Monday, June 28, 2010

Vehicle Insurance Ticket? Talk To Camera Company

From Traffic Technology Today (UK) ~ The US state of Oklahoma is preparing an unprecedented statewide deployment of automated ticketing machines designed to generate US$95 million in revenue. Instead of using red light cameras and speed cameras, the Oklahoma Department of Public Safety (DPS) is preparing to sign a contract with a company that will track all passing motorists with a network of at least 20 ALPR cameras. The devices would also generate additional revenues by issuing US$250 citations for expired insurance using the Oklahoma Compulsory Insurance Verification System (OCIVS) database that went live in July 2009.

The proposal includes a requirement for the ability to keep daily statistics and related data on vehicles for which license plate data was captured, which could include logging the date, time, and location any particular vehicle passes a stationary camera. The two largest red light camera vendors, Australia’s Redflex Traffic Systems and American Traffic Solutions (ATS), offer a nationwide tracking service that uses automated ticketing machines. ATS has filed a bid for the Oklahoma contract along with several other companies including InsureNet.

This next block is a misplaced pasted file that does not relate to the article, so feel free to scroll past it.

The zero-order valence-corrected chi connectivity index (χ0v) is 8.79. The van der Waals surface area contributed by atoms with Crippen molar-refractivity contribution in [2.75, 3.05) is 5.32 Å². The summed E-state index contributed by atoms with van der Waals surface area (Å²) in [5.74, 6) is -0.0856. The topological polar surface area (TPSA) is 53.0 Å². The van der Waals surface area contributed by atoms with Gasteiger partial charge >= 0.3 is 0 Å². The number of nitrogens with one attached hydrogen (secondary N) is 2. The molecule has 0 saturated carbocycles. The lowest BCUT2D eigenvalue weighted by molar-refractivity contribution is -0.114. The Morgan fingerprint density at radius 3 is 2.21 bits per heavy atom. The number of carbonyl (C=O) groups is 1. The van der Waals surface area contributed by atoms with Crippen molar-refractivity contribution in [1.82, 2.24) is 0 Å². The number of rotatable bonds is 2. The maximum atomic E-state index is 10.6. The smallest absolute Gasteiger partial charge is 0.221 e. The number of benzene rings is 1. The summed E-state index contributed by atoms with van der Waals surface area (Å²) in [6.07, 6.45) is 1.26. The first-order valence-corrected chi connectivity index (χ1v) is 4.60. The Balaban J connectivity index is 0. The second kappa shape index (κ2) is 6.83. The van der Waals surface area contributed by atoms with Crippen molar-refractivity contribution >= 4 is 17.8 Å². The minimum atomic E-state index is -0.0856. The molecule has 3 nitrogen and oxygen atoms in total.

6th Amendment Violation?
“It poses a serious threat to privacy and civil liberties whenever the government compels private companies to turn over customers’ personal information,” one expert said. “It is not inherently troubling that police raise revenue from law enforcement activities. Fines help deter illegal behavior, and increased revenue can help motivate officers to do their job well.

“But the Bill of Rights keeps a motivated police force in check,” he added. “And I believe that the cameras likely violate a citizen’s Sixth Amendment right to confront his accuser. Absent an actual witness, the accused cannot cross-examine a camera.”
The winning company would install, test, maintain and operate the cameras. It would mail tickets to vehicle owners. It would run a toll-free hotline and conduct hearings where motorists would contest camera tickets before a camera company employee instead of a judge. It would also collect fines and generate statistics. In return for the right to issue tickets, the company would pay DPS a bounty on each citation collected.

Hat tip: Kaye Beach

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